i am up to that, maybe just drop them?
yes, that url i mentioned shows a wide variation in "sag", 32 vs
42 inches - much more than the geometric variation. as said in a
previous response, the "normal" spacing s/b 32".
these brackets are hefty, Stanley and National brands, some made in
China (the L member varies from 1/8-5/32", but the brace is always
5/32/"). the apparent quality varies from batch to batch, they seem
to change from "steaking" to welding the brace. i can easily hang
from any one of them, at about 210 lbs, even chin myself.
Hold the 2x4 level at waist height, hold one end, drop the other.
Tell the 'associate' that you are a klutz.
The 'whacking' test is quite interesting. You can definately hear
the difference between a solid one and one with flaws. I did that
with a batch of used wood fence posts recently. The good ones
went 'bonk', the bad ones 'fuzzzzz', and the really bad ones just
snapped. I lost almost half the stack! But better that way then
digging more post holes. (at 20 minutes apiece in hardpan clay!)
I'd handselect the lumber for even grain and so forth as any knotholes will
seriously weaken the strength of the lumber. Better is to get a better
quality lumber that is used for roofing.
Next is that you don't want to do is to screw the lumber together. Better
is to support the beams so that you could put the shelf together witout
fasteners and it will stand (until some side forces knocks the mess down) by
itself. Screws, bolts and nails, etc. are nice but they shouldn't be doing
the heavy support as they are localized loads and will be in shear which
will quickly crush the wood in the area of the fastener.
"Fancy" joints were used in the old days for a very good reason, they
allowed the jointing of wood without the need for the expensive metal
fasteners of that day. The wood was supported by the joint and nails or
pegs were used to make sure that the odd load didn't pull the joint apart.
Losing weight is easy! If you ever want to lose weight, eat and drink less.
Works evevery time it is tried!
i hope the hell not. i possibly overstated the intended load, that one
33-34" section was pretty much the max, and not typical. the 40" section
was probably unique, against a plumbing wall, which actually speaks to
your point. those walls are pretty chopped up and even tho 2x the width,
are a worry. hopefully, i will hear some kind of creak or groan before it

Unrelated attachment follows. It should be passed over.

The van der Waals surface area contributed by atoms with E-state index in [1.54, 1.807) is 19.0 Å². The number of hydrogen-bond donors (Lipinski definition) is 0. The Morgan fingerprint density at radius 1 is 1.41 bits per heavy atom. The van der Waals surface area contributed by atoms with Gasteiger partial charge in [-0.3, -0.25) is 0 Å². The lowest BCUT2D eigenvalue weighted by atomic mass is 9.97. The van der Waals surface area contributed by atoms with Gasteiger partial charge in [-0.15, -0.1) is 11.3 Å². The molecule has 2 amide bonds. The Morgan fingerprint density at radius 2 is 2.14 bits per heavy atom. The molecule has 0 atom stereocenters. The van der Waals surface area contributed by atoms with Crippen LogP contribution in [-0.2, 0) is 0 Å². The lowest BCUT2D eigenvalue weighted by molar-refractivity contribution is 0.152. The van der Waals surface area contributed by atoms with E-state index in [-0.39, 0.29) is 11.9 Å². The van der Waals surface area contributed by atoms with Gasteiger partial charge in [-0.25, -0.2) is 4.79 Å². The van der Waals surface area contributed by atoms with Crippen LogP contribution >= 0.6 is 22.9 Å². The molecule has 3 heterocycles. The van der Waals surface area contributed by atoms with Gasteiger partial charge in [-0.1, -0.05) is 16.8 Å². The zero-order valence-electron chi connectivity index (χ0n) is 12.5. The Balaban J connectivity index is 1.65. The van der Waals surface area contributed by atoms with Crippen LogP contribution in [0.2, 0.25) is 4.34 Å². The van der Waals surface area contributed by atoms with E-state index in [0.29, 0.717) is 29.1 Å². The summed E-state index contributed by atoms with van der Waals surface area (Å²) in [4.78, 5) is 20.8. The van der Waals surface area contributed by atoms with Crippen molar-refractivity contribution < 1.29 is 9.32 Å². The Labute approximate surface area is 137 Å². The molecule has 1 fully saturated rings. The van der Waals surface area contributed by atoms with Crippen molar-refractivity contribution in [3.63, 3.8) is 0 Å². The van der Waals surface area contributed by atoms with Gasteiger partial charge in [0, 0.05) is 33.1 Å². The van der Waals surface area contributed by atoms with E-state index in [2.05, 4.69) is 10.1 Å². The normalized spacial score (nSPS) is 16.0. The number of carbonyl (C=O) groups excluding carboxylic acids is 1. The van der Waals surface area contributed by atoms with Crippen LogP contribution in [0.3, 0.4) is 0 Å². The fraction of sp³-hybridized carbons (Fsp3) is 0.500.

completely collapses. :-(
there will be only a single shelf of the type i have described, but
definitely made to take a load. if i can relate the "sag" data to
some "limit" data, that would be useful. otherwise i plan to keep
an eye on things and an ear open. escpecially since another poster
cautioned the same as you. Best Regards, --Loren
ps. aren't you going to miss the Great NW? a brother and grandfather
both worked for Boing, the So. Seattle plant.
As was stated before, it is not sag you need to worry about but
load capacity. Wood is pretty flexible so in a building you
ususally run up against the sag issues before the load
considerations. Here it is all about load. And load issues tend
to be catastrophic.
All the lumber is sized for house building things done in a
'standard' fashion. You are using it completely differently.
There is a beam loading calculator that some of the NG guys use
(I have a different one), see if someone will give a URL for it.
Use these values for a 2x4 laid flat:
Section Modulus = 1.3125
Moment of inertia Fb (max stress) = 900 psi (pretty variable!)
Youngs Modulus (elasticity) =1,000,000
Loren Coe wrote:
Hopefully it isn't also a bearing wall that is holding up a lot of
vertical live and dead weight load. If the shelf pulls the wall out
of vertical with the plumbing notches in wrong the side of the stud,
it can collapse in buckling mode due to induced eccentricity with,
maybe, a few milliseconds warning. Buckling is a truly nasty failure
I don't know what the wall's role is in the structure, so this may all
be worrying about nothing.
Since I've been doing a lot of structural calculations to firm up this
house design, I've gotten a whole new respect for their structural
integrity, and, possibly more importantly, how it can be screwed up.
The traditional framed house is a really forgiving structure, most of
the time ...
hummm, it's a not bearing wall. hopefully, the ceiling sheetrock helps
to keep the top plate from moving. i can see now that some extra caution
s/b exercised here, tho. possibly strapping the entire length of the
studs being compromised. at the very least, be _sure_ that all three
lag bolts bite into solid wood. if not, install a strap at that loc.
your comments reflect mine and my brother's experience. i have always
wondered at the performance of connections made with simple nails, often
key members of the roof structure. the nail gun w/glue coated nails seemed
like a real improvement. later i heard that is not always so, the nail
heads came under suspicion, too small or countersinking seemed to be the
issue/s. they were suspected of pulling thru or seperating during earth-
quakes in California.
my brother built a house with engineered timbers, the "I" beam type, and
due to his own lack of knowledge, had big problems with record snow loads
(in Montana). for this one reason, if i were building a home of any
size (read $$$$) or using engineered beams, i would have an architect
sign off before starting. just mho. good luck! --Loren